Saturday, May 21, 2022

City may soon decide parking deck’s fate

The Water Street Parking Deck downtown may have a limited future as city leaders ponder whether to raze it or extend its life by a few years with needed repairs. (Port City Daily photo/ BEN BROWN)
The Water Street Parking Deck downtown may have a limited future as city leaders ponder whether to raze it or extend its life by a few years with needed repairs. (Port City Daily photo/ BEN BROWN)

WILMINGTON — The fate of downtown Wilmington’s two-level Water Street Parking Deck could surface later this month, though Wilmington City Council members are not aligned on whether to move ahead with demolition, or acting to extend the deck’s life another three to five years.

Either option will cost money, but as the future use of the property is uncertain, Councilman Kevin O’Grady during a Tuesday meeting urged the board to examine the latter.

“The three- to five-year option essentially pays for itself, and we need that time to get a development here that makes any sense,” O’Grady said.

Keeping the deck open that long could buy the city enough time to solidify its vision for the property, O’Grady said. But it could also require repairs and improvements to beams and walkways, among other areas, and may involve the removal of its Grace Street ramp, officials said. The projected cost for the work was $688,140, but paid usage of the deck would net the city enough money for a four-year payback.

All details are subject to change, and City Manager Sterling Cheatham indicated the matter would appear on the council’s September 18 meeting for further discussion.

But Councilwoman Laura Padgett asserted on Tuesday that the city should plan to remove the deck’s top level sooner rather than later. Demolition costs will only rise as time passes, she said.

“As with anything else, every year you put it off, the demolition is going to get more expensive,” said Padgett. After pointing to the revenue projections from the “full” two-level deck—$170,000 a year after operating expenses—Padgett said the city could remove the top level and generate good revenue from the street-level lot.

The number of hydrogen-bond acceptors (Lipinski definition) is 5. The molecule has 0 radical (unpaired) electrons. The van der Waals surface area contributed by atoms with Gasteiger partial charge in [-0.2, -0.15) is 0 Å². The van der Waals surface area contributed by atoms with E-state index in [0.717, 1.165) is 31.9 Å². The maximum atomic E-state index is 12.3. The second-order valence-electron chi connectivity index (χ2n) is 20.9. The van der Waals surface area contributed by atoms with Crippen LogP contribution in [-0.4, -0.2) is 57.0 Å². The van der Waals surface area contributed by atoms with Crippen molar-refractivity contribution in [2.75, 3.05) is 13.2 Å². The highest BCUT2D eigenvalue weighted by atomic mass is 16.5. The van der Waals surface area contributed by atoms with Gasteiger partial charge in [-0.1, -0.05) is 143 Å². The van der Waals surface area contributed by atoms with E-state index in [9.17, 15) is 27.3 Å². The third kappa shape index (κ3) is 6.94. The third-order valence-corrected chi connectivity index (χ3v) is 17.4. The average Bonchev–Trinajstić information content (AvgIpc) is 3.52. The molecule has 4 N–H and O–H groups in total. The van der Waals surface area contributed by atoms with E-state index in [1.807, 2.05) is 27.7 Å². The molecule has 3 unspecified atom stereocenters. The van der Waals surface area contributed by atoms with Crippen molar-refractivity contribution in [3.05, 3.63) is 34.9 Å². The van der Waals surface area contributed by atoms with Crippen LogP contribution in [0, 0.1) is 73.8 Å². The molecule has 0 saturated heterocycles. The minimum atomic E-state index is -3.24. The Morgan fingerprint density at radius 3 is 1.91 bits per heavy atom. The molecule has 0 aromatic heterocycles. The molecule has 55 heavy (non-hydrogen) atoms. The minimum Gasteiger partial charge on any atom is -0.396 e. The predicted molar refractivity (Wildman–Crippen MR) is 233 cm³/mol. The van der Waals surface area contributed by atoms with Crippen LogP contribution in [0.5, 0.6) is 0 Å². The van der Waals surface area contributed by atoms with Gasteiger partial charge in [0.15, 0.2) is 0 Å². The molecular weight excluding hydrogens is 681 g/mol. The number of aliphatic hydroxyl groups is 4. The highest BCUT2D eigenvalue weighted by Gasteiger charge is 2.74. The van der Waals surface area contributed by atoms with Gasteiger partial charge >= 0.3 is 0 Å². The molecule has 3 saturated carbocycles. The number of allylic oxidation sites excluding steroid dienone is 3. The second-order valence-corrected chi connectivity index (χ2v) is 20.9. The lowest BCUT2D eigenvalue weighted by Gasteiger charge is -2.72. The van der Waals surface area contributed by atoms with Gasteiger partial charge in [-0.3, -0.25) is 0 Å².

“If we remove the deck and improve the concrete and collect the revenue from the lower level for a year, a year-and-a-half, or two, at least the deck is gone. It no longer obscures the ability to see what the site could be used for,” Padgett said.

City officials view the concrete deck, which stretches from Grace Street to Chestnut Street, as incompatible with its downtown surroundings—one council member noted it was “functionally obsolete”—and talks of a park on that site date back years. The discussion has grown since the city in June resolved to purchase the portion of the deck it didn’t already own from PB&G Partners LLC. In August, the council voted to authorize an installment-financing contract for up to $3.3 million to cover the purchase of, and improvements to, that portion of the deck.

Padgett has suggested the site would suit a park nicely. “Grand cities have grand parks,” she said Tuesday. “We can’t make this as grand a park because so much of it looks directly at the Hilton. It doesn’t have a direct water view. But a part of it would really be nice, where you open up Chestnut Street and create a park with a waterfront view.”

Councilman Charlie Rivenbark suggested the city seek guidance from an outside party, one that doesn’t necessarily know the history or context of the property.

“I would be interested in what somebody who’s completely removed from this area thinks about it,” he said. “Somebody out there might have something that we just all fall over.”

No council member Tuesday fell over a third option presented for the deck: extending its life by 10 or more years. Repairs and maintenance would cost beyond $1 million, with revenue covering the costs after six years.

As for the demolition option, priced at $622,440, Mayor Bill Saffo said the city needs to learn whether new stormwater requirements would apply.

“I really think we need to do some really good thinking on this property as to what we do with it,” Saffo said. “These are things that I think we really need to explore thoroughly, and I don’t think we should rush into it.”

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